Feeds:
Posts
Comments

Archive for the ‘Copyright’ Category

itunes_roundJust days before the Consumer Electronics Show (CES) where legendary musicians and the buzz of new product introductions will showcase how consumers manage and enjoy their digital media “everywhere”, the Washington Post is reporting that the Recording Industry Association of America (RIAA) has a federal case against Jeffrey Howell, an AZ, man who kept a collection of about 2,000 music recordings on his personal computer.  RIAA maintains that it is illegal for someone who has legally purchased a CD to transfer that music into his computer.  

Huh?  It’s illegal to transfer CDs to a computer?  I thought court rulings over the last 20 years have found no violation of copyright law in the use of VCRs and other devices to time-shift TV programs; that is, to make personal copies for the purpose of making portable a legally obtained recording?

Who is RIAA?  It’s an organization that represents the major recording labels in the USA. These labels pay multi-millions of dollars for this representation and since RIAA is based in Washington, DC., they act as an industry lobbyist, literally.  They often urge, cajole or otherwise influence Congress to take their side in the “battle” against “music piracy.”  I’m not sure who would visit, but the RIAA even ran a Holiday Anti-Piracy Campaign message streaming across its web site offering tips on “avoiding pirate products.”

And northwest news the Oregon State Attorney General and the University of Oregon are being assaulted by RIAA’s tactics.  RIAA subpoenaed the University asking it to turn over the names of students that it suspected of making copyrighted material available to file sharers.  Note the keyword here is suspected.  While no one would disagree that it’s appropriate for victims of copyright infringement to pursue statutory remedies, shouldn’t that pursuit be tempered by basic rights of privacy and due process?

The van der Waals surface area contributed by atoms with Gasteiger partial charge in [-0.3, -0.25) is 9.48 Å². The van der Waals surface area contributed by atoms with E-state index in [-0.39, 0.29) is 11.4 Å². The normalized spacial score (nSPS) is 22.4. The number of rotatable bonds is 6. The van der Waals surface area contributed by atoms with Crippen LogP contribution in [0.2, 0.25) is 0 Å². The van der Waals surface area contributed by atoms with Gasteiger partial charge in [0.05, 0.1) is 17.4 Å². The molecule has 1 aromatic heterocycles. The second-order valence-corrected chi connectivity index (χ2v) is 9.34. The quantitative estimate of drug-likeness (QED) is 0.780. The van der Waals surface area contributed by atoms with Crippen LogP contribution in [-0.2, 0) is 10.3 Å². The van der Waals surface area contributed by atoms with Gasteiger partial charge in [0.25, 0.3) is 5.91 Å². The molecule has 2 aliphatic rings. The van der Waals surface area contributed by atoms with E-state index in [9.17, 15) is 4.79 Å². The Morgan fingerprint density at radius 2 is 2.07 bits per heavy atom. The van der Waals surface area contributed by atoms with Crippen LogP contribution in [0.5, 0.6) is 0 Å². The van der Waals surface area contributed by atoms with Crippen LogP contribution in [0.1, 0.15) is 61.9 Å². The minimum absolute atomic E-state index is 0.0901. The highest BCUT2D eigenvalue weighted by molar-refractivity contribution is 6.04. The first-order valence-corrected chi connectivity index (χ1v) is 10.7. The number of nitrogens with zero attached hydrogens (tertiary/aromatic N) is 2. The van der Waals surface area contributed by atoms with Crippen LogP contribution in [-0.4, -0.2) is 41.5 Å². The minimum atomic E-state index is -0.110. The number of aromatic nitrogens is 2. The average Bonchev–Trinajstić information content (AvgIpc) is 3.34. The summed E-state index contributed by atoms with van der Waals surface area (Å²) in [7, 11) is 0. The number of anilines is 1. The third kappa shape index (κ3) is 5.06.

Typically RIAA harassment comes in the form of a pre-litigation letter to “suspects” they believe are guilty file sharers. There is even a credit card payment link – p2plawsuits.com where these so called “suspects” that receive the pre-litigation letters can drop off a quick $3000 to stop the RIAA from suing them.  Maybe next up is payroll deduction options?!  Good grief!

But that’s not good enough.  RIAA is now running around with deep- pocket teams of lawyers saying that even making a personal copy on your computer is a violation.  This hard-line position is clear. RIAA wants to roll back time to pre-internet days of vinyl albums.  If you make copies of copyrighted music recordings – even on cassette tape – you’re stealing.  You’re breaking the law and you could be held legally liable for thousands of dollars in damages.

The RIAA’s legal crusade against consumers (its customers) is a text-book example of an old media company clinging to a business model that has collapsed.

UPDATE: The Washington Post left out a couple of facts that are now being reported for the people who need to read all the details.  Turns out the article was misleading in that the RIAA was not only going after Howell for ripping his CD’s, but for also putting those ripped files into a shared Kazaa folder.  I disagree that because he put them in a shared folder its infringement, but its a different claim than the original one of just ripping them to his PC.  It will be interesting to watch…

Advertisements

Read Full Post »

synctvLet’s see, I slept for 7 hours; it’s a new day and an announcement of yet another start up in the internet video space.  This seems like a daily ritual. 

The newest is Sync TV, a spin off from consumer electronics company Pioneer, which launched a beta download service.

The audio and video quality of the TV shows is comparable or superior to the same show on DVD.  SyncTV will provide HD programming across some of the different channels and will also have programming available in discreet 5.1 Dolby Digital Plus, giving you the “home theater” experience.  They allow you a great deal of flexibility in how you play back the TV shows you download. You can play back shows on up to five ‘home’ devices which mean PCs/Macs now and other home entertainment devices in the future (read portable players).